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Posted by on Sep 28, 2015 in Defective Products | 0 comments

Understanding the Volkswagen Diesel Scandal

Many people across the United States and even around the world are aware that a serious scandal has erupted with the Volkswagen automotive company. However, the details behind the scandal are still unclear to some.

Volkswagen’s clean diesel vehicles were specifically marketed as environmentally friendly vehicles that put less pollution into the air. The company was required to go through emission tests to prove their vehicle’s environmentally friendly impact, which they passed. However, although the vehicles passed official tests, discrepancies began to show up in real-world tests. For example, a test conducted by researchers at West Virginia University found that VW’s emission levels were 35 times more than the reported amounts. Only after this data became public and the Environmental Protection Agency threatened to halt sales of their 2016 clean diesel vehicles did VW admit to their cheating scandal. So what exactly did Volkswagen do? In over 11 million cars worldwide, VW installed an illegal device in the vehicles that could detect when an emission tests were being performed known as “defeat devices.” When the device was activated, it would give emission levels that were up to 40 times less than the actual amount that was emitted while driving. Not only were the devices illegal, but VW had blatantly violated the Clean Air Act with their vehicles putting illegal amounts of dangerous pollutants into the air.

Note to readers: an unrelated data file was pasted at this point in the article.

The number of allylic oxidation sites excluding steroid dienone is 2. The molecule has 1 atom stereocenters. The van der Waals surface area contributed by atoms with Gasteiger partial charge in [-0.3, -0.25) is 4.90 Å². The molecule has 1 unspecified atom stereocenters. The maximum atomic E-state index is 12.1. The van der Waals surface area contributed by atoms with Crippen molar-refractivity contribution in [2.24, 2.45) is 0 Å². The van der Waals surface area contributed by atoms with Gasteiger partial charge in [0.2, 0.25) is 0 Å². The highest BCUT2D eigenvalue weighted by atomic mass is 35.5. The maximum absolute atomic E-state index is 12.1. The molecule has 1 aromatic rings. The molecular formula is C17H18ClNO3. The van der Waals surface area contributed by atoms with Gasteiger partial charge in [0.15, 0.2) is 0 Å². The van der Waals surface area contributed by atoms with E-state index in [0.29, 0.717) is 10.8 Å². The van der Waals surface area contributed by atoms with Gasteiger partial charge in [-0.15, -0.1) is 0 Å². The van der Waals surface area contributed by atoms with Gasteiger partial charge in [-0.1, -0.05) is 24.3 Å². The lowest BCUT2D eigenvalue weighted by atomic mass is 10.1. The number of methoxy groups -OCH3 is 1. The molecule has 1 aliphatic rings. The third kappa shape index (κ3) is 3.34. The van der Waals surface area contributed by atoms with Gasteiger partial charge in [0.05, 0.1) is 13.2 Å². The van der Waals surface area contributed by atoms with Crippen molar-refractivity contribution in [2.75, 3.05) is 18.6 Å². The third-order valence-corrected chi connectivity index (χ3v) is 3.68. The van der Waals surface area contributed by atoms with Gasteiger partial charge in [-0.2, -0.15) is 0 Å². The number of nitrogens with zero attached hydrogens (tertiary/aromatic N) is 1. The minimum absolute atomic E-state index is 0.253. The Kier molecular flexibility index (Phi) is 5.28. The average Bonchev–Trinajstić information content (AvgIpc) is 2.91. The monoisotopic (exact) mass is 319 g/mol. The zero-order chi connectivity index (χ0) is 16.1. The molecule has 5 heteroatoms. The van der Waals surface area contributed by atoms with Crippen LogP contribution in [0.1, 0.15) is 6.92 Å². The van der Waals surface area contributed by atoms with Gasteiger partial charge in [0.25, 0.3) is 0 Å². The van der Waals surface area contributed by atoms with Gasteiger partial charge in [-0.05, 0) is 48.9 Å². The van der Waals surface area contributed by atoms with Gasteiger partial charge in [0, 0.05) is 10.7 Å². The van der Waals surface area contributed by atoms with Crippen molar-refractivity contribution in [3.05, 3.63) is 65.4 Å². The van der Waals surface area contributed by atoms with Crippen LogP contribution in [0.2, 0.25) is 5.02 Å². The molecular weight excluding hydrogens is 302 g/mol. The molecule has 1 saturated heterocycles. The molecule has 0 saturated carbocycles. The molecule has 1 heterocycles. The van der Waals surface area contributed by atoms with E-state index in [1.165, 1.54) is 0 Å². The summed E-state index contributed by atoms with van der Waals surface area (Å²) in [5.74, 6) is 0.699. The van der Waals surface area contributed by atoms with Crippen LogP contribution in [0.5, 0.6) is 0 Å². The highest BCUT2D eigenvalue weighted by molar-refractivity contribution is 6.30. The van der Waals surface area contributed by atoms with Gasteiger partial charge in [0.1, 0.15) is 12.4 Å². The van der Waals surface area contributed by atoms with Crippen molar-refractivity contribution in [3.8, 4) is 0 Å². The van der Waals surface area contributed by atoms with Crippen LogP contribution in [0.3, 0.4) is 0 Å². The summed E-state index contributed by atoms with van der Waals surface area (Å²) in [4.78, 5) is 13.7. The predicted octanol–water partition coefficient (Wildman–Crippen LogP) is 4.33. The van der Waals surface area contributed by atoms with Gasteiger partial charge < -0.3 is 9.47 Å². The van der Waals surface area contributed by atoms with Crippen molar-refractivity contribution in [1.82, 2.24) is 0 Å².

Affected models include 2009-2015 TDI Volkswagen Golfs, Jettas, Jetta SportWagens, Beetles, and Audi A3s with a 2.0-liter turbodiesel engine, according to the website of the Driscoll Firm. However, even more affected cars continue to come into light. The Volkswagen scandal continues to negatively impact the largest automobile maker in the world, with stock plummeting 30 percent and lawsuits piling up. In addition to massive fines facing the company, many suspect the reputation of Volkswagen has been irrevocably damaged. No official recall has been announced yet.

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